Thursday, November 09, 2006

Back from the Honeymoon and Crazier than Ever!

Hi Everybody,

Please forgive the long silence. We have dreams of completing lots of gorgeous, photo and story-ridden wedding entries, and the same for our wonderful bike trip in Ireland. We also have dreams of getting thank you cards, complete with photos, out to all you wedding-goers some time before we celebrate our 1st anniversary. Dreams are good--especially if they foretell happy realities. We have faith. Your patience is deeply appreciated.

I know you'll be shocked to read that our lives have been a bit hectic since our return stateside on October 18th. Almost all of it's been good, but some of it's been hard.

On the Saturday after we returned stateside, we had a wonderful "second wedding" at the Mountain View Friends Meetinghouse in Denver. Although we weren't married "under the care" of Meeting, is was important to us that our vows be witnessed by my (our?) spiritual community. It was a wonderful evening, thanks to Judy Danielson, Eric Wright, Paula van Dusen, Danielle Short, and Rachel Moran. I'm not sure how many folks came--at least 50? We had a beautiful Meeting for Worship for Marriage by candlelight, with a deep, tear-drenched silence, and meaningful testimony, followed by a very yummy potluck summer and fellowship (complete with a gorgeous wedding cake from first-time cake-make Judy!), and then a singalong led by Eric. I was so much more relaxed than at our first wedding, and we were really grateful that some of our friends from Denver, not of the Meeting, were also able to attend and seemed to enjoy themselves.

The next day, Mark drove his mom and me 7 hours to Ouray, Colorado. Ouray is a town Marilyn has always loved, and as she was scheduled to have back surgery on Oct. 30, from which she knew she would be recovering for months, she wanted to do a little traveling beforehand. On the way, we were treated to radiant autumn Colorado blue skies and turning leaves, snow-dappled mountains, streams...all the wonders that make it such a privilege to live here. I just kept saying over and over to Mark, "I love this land." We stopped in Paonia at a little farm stand and tasted locally grown wine, gourmet raw goat cheese, and delicious organic produce. We bought some wine, pecan wildflower honey, and chokecherry syrup--a wild Western delicacy.

Ouray is a small town surrounded by mountains, and called "Alpine" by some. I've never understood why people have to compare anything in the Rockies to the Alps. I've seen the Alps. I've seen the Rockies. The Rockies are no pathetic backcountry cousin to the Alps. They're an extraordinary act of the Creator quite in their own right, and don't need European comparisons to be breathtaking and visit-worthy. Mom treated us to a few nights at a deluxe B&B with a hottub and plush beds and TV's. We had dinner out each night in town at a different yummy restaurant, returning to Denver on Tuesday. On the Monday, Mark and I drove to Dove Creek to look at some land for sale. It was a beautiful day, but our driving journey was quite long so we didn't get nearly as much time with Mom as we would have liked.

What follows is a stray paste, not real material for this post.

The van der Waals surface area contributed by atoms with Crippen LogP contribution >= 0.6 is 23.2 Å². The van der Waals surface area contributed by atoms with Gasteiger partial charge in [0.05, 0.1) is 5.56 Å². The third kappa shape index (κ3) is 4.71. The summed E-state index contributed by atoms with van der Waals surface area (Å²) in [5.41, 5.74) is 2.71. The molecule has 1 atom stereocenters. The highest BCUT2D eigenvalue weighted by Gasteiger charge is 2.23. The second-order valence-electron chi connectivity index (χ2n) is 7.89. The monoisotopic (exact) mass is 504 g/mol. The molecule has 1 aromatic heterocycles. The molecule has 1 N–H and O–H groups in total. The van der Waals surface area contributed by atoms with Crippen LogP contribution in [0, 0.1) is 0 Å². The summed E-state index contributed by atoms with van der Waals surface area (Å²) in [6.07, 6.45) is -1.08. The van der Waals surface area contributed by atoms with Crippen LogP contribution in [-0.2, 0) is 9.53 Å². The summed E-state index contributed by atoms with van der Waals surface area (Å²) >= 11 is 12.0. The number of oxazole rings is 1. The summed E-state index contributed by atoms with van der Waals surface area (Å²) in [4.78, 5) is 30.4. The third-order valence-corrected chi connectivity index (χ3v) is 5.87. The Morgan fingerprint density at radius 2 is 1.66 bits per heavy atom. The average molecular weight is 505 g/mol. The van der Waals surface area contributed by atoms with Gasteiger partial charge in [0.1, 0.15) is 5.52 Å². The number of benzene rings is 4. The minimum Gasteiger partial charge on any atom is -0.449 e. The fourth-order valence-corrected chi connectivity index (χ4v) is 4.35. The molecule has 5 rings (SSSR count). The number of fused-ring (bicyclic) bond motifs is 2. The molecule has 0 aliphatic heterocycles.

On our return to Denver, we began the process of moving our belongings from Danielle's basement into Mom's spare room, where we will live while we support her recovery, or as long as she can put up with us/till we find some land. With Mark's sister Jennifer we hosted a party for mom so her friends and family could wish her well before the surgery. The food, made by Jen, was of course fantastic, and the company equal to it.

The surgery itself, on Oct. 30, was 11 hours long. It was very a intense, rather dangerous surgery. Mom was quite worried, and Mark, Jen and I were quite worried. We were at the hospital with her 17 hours that day. Thankfully, she came through the surgery without major complications. Her recovery has been, by many of the nurses' and the surgeon's comments, remarkable. I continue to be amazed and in awe of mom--what an incredibly strong and brave woman she is.

The surgery was conducted to relieve pressure on nerves in her back, which have been compressed since she was nearly killed 26 years ago by a man with an MO of forcing women off the road and then raping them. Her car was so badly damaged, and she was so badly injured, the man left her for dead, but was later prosecuted thanks to mom's quick thinking, and her taking down his license plate. Her life has been influenced by the disabilities he inflicted on her to this day. Despite all this, mom has always led a very active life, even hiking with basic supplies on her back into the Jenin Refugee Camp following the massacre when she was due to have her fourth hip replacement and probably shouldn't have been walking up a flight of stairs. During the last six months, she has had tremendous pain and decreased capacity in her legs, so the point of the surgery was to reverse that with the hope that her strength and comfort will improve, and her ability to walk continue and improve well into her golden years.